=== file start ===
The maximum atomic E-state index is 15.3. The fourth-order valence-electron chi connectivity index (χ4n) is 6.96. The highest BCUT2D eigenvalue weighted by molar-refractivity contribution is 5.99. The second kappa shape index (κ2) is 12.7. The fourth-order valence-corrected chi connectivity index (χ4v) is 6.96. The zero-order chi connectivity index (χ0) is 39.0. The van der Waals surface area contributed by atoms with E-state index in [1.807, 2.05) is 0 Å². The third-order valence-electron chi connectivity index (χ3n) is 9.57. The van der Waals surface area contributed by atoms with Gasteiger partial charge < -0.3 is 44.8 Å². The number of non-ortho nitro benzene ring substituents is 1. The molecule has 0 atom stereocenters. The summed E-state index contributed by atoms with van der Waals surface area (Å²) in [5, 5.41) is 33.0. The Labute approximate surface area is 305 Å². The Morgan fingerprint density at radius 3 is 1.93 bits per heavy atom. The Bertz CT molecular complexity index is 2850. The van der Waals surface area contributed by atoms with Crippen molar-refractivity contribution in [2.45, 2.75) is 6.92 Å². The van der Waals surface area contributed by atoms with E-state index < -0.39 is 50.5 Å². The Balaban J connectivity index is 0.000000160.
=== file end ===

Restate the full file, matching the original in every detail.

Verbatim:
The maximum atomic E-state index is 15.3. The fourth-order valence-electron chi connectivity index (χ4n) is 6.96. The highest BCUT2D eigenvalue weighted by molar-refractivity contribution is 5.99. The second kappa shape index (κ2) is 12.7. The fourth-order valence-corrected chi connectivity index (χ4v) is 6.96. The zero-order chi connectivity index (χ0) is 39.0. The van der Waals surface area contributed by atoms with E-state index in [1.807, 2.05) is 0 Å². The third-order valence-electron chi connectivity index (χ3n) is 9.57. The van der Waals surface area contributed by atoms with Gasteiger partial charge < -0.3 is 44.8 Å². The number of non-ortho nitro benzene ring substituents is 1. The molecule has 0 atom stereocenters. The summed E-state index contributed by atoms with van der Waals surface area (Å²) in [5, 5.41) is 33.0. The Labute approximate surface area is 305 Å². The Morgan fingerprint density at radius 3 is 1.93 bits per heavy atom. The Bertz CT molecular complexity index is 2850. The van der Waals surface area contributed by atoms with Crippen molar-refractivity contribution in [2.45, 2.75) is 6.92 Å². The van der Waals surface area contributed by atoms with E-state index < -0.39 is 50.5 Å². The Balaban J connectivity index is 0.000000160.